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The Internet has always been around as far as our children can tell. Today statistics say that as many as half of all kids up to age 8 use Internet-connected devices, 7.5 million kids under 13 use Facebook, and 30% of apps on parents’ phones are downloaded by their kids. Children are playing games, watching videos, or using Skype with far-off relatives. Kids who are old enough to swipe a screen can have access to the world!It is a well-known fact that children use gadgets that are more expensive and sophisticated than their parents.

While teaching children that being adept at using the Internet is in an important life skill that everyone has to master to be successful and productive members of society they should also be told that as with the real world, the Internet has its seamy and dangerous side too. The child is fascinated with the internet as he or she knows the internet is a magical entity capable of answering obscure questions. What they don’t know is anything about viruses, online privacy, phishing, social networking etiquette, and other internet safety and security issues. Since adults themselves have proven vulnerable to cyber-attacks, children cannot be expected to do any better – especially given that their sense of curiosity is far more developed and their sense of caution far less mature.

As for education the Internet can be a wonderful resource for kids. They can use it to research school reports, communicate with teachers and other kids, and play interactive games. Educationists say that we are in an interesting time in history when technology has enhanced models of teaching and learning hitherto unfathomed!

In some schools as early as kindergarten or first grade -children are being introduced to their teacher’s website using the PC or laptop in the school library while in others children use the internet towards the fifth or sixth grade for school projects and research. Many schools are giving each student their own device to access information, do research and homework, and engage their teachers and classmates in meaningful ways of learning. It is assumed that in future all schools will most certainly be wired for improving learning and teaching.


As education literally starts at home, parents are the first educators and so have a huge responsibility in in keeping their children safe in their cyber world. Recent studies show that parents now buy smartphones for their children when they are as young as 5 years old. The early use of both smartphones and tablets is boosting the risk of malware infections and SMS fraud, which make many victims, among users who are still only learning to read.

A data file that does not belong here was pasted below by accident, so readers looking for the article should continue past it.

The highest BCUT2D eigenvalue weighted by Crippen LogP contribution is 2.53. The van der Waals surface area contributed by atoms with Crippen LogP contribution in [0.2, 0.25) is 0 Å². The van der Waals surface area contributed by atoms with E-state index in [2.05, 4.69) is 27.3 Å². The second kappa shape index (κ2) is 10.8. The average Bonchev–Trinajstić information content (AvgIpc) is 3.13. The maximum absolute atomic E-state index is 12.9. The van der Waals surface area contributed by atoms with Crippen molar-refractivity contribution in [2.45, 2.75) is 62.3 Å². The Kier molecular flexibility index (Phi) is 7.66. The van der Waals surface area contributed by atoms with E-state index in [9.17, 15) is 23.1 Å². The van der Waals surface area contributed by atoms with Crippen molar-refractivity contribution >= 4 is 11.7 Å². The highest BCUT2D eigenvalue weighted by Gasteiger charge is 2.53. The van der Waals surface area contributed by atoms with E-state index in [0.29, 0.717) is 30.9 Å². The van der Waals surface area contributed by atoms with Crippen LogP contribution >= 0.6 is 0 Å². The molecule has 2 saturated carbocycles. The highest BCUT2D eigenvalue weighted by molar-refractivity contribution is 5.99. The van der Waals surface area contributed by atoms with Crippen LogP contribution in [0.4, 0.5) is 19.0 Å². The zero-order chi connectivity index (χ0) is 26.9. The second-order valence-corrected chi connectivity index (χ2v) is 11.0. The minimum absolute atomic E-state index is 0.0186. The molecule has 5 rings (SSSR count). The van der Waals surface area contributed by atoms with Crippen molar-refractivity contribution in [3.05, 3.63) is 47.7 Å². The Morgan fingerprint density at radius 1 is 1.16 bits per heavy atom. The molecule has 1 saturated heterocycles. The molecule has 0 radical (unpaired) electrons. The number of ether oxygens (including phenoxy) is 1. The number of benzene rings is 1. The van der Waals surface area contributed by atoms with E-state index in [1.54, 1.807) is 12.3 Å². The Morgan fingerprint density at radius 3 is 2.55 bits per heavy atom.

For school-age children these risks include things that they might find upsetting, disgusting or otherwise uncomfortable, if they come across them accidentally. This might include pornography,images of cruelty to animals, and real or simulated violence. It is an established fact that the internet abounds with fake or false info and nothing the internet offers can be verified or fact checked for accuracy. Children should be told that not everything they read online is true although it may appear so and thatthe internet makes it easy for someone to be anyone else in the world. They should be taught that the person chatting with them on the other side may not be the 14 year old kid he claims to be. It may in fact be someone far older who is out to do him or her great harm.


Parents have to scrupulously follow rules they set for their children as the child will always do what the parent does and not what the Parent says!

Parents are to be as computer savvy as their kids at least for their kids’ sake, as long as the child is very young. They need to have a knowledge of the computer and take advantage of what technology has to offer. They should at least know as much as their children. Only then can they check the child’s browser history to know where the child goes online, and check those sites regularly. They can also use parental controls offered by the Internet service provider or through blocking and filtering software. Most computers come standard with them. Parental control password is to be protected. The child should not be given the password, but the parent can use it to unlock websites that may be blocked on accident.